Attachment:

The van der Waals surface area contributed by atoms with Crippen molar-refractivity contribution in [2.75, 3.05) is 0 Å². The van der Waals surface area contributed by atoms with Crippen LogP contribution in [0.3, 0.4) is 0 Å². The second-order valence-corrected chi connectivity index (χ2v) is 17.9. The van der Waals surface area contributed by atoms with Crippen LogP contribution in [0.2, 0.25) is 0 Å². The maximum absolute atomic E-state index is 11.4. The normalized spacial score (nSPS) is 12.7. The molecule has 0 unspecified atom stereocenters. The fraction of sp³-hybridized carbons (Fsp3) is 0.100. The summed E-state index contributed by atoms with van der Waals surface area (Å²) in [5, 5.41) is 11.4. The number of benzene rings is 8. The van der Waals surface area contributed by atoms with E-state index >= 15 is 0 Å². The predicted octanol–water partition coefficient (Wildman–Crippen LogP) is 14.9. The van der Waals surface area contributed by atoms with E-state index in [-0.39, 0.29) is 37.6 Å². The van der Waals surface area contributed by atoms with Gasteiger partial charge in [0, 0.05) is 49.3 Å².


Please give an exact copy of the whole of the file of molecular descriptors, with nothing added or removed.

The van der Waals surface area contributed by atoms with Crippen molar-refractivity contribution in [2.75, 3.05) is 0 Å². The van der Waals surface area contributed by atoms with Crippen LogP contribution in [0.3, 0.4) is 0 Å². The second-order valence-corrected chi connectivity index (χ2v) is 17.9. The van der Waals surface area contributed by atoms with Crippen LogP contribution in [0.2, 0.25) is 0 Å². The maximum absolute atomic E-state index is 11.4. The normalized spacial score (nSPS) is 12.7. The molecule has 0 unspecified atom stereocenters. The fraction of sp³-hybridized carbons (Fsp3) is 0.100. The summed E-state index contributed by atoms with van der Waals surface area (Å²) in [5, 5.41) is 11.4. The number of benzene rings is 8. The van der Waals surface area contributed by atoms with E-state index >= 15 is 0 Å². The predicted octanol–water partition coefficient (Wildman–Crippen LogP) is 14.9. The van der Waals surface area contributed by atoms with E-state index in [-0.39, 0.29) is 37.6 Å². The van der Waals surface area contributed by atoms with Gasteiger partial charge in [0, 0.05) is 49.3 Å².